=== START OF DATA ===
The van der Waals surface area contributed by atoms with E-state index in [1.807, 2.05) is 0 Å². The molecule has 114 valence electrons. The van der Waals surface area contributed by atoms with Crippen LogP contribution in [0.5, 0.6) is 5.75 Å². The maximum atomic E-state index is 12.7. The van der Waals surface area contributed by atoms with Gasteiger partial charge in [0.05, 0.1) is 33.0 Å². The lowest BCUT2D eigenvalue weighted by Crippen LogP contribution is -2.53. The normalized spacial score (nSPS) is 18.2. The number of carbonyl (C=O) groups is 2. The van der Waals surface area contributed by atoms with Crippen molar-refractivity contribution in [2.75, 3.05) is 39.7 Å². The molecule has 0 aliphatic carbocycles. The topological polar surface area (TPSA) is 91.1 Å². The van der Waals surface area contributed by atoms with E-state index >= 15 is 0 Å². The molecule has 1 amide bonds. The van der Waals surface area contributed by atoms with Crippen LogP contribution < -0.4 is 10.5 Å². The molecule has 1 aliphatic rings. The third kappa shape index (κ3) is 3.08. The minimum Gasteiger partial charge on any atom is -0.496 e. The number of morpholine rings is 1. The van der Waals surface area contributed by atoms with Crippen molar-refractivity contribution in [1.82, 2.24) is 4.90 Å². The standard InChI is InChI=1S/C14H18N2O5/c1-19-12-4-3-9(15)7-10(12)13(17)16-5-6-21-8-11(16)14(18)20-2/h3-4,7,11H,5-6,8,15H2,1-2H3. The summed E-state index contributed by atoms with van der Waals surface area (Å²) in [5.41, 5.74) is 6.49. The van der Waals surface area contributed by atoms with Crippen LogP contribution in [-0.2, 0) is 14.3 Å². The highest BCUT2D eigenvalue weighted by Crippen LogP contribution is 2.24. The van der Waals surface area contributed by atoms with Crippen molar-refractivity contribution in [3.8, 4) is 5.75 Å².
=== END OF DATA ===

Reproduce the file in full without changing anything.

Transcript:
The van der Waals surface area contributed by atoms with E-state index in [1.807, 2.05) is 0 Å². The molecule has 114 valence electrons. The van der Waals surface area contributed by atoms with Crippen LogP contribution in [0.5, 0.6) is 5.75 Å². The maximum atomic E-state index is 12.7. The van der Waals surface area contributed by atoms with Gasteiger partial charge in [0.05, 0.1) is 33.0 Å². The lowest BCUT2D eigenvalue weighted by Crippen LogP contribution is -2.53. The normalized spacial score (nSPS) is 18.2. The number of carbonyl (C=O) groups is 2. The van der Waals surface area contributed by atoms with Crippen molar-refractivity contribution in [2.75, 3.05) is 39.7 Å². The molecule has 0 aliphatic carbocycles. The topological polar surface area (TPSA) is 91.1 Å². The van der Waals surface area contributed by atoms with E-state index >= 15 is 0 Å². The molecule has 1 amide bonds. The van der Waals surface area contributed by atoms with Crippen LogP contribution < -0.4 is 10.5 Å². The molecule has 1 aliphatic rings. The third kappa shape index (κ3) is 3.08. The minimum Gasteiger partial charge on any atom is -0.496 e. The number of morpholine rings is 1. The van der Waals surface area contributed by atoms with Crippen molar-refractivity contribution in [1.82, 2.24) is 4.90 Å². The standard InChI is InChI=1S/C14H18N2O5/c1-19-12-4-3-9(15)7-10(12)13(17)16-5-6-21-8-11(16)14(18)20-2/h3-4,7,11H,5-6,8,15H2,1-2H3. The summed E-state index contributed by atoms with van der Waals surface area (Å²) in [5.41, 5.74) is 6.49. The van der Waals surface area contributed by atoms with Crippen LogP contribution in [-0.2, 0) is 14.3 Å². The highest BCUT2D eigenvalue weighted by Crippen LogP contribution is 2.24. The van der Waals surface area contributed by atoms with Crippen molar-refractivity contribution in [3.8, 4) is 5.75 Å².